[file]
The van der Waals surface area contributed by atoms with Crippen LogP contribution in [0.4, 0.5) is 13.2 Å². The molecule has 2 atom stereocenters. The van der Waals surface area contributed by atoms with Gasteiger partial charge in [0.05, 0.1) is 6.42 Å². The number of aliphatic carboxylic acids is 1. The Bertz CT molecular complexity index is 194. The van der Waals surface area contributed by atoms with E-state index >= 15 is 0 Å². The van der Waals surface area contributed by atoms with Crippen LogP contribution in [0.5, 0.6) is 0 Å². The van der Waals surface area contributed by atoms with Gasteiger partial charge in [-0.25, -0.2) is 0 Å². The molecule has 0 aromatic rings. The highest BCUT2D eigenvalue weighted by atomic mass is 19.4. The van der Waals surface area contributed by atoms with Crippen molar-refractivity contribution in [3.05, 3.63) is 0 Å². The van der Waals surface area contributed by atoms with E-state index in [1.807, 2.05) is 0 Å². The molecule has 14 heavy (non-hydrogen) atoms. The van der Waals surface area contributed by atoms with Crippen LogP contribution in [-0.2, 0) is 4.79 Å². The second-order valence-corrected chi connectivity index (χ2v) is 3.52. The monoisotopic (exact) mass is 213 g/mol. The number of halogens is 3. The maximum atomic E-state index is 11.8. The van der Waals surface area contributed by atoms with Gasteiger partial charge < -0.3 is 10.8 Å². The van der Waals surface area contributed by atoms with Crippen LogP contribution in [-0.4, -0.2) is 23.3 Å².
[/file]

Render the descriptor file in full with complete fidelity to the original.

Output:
The van der Waals surface area contributed by atoms with Crippen LogP contribution in [0.4, 0.5) is 13.2 Å². The molecule has 2 atom stereocenters. The van der Waals surface area contributed by atoms with Gasteiger partial charge in [0.05, 0.1) is 6.42 Å². The number of aliphatic carboxylic acids is 1. The Bertz CT molecular complexity index is 194. The van der Waals surface area contributed by atoms with E-state index >= 15 is 0 Å². The van der Waals surface area contributed by atoms with Crippen LogP contribution in [0.5, 0.6) is 0 Å². The van der Waals surface area contributed by atoms with Gasteiger partial charge in [-0.25, -0.2) is 0 Å². The molecule has 0 aromatic rings. The highest BCUT2D eigenvalue weighted by atomic mass is 19.4. The van der Waals surface area contributed by atoms with Crippen molar-refractivity contribution in [3.05, 3.63) is 0 Å². The van der Waals surface area contributed by atoms with E-state index in [1.807, 2.05) is 0 Å². The molecule has 14 heavy (non-hydrogen) atoms. The van der Waals surface area contributed by atoms with Crippen LogP contribution in [-0.2, 0) is 4.79 Å². The second-order valence-corrected chi connectivity index (χ2v) is 3.52. The monoisotopic (exact) mass is 213 g/mol. The number of halogens is 3. The maximum atomic E-state index is 11.8. The van der Waals surface area contributed by atoms with Gasteiger partial charge < -0.3 is 10.8 Å². The van der Waals surface area contributed by atoms with Crippen LogP contribution in [-0.4, -0.2) is 23.3 Å².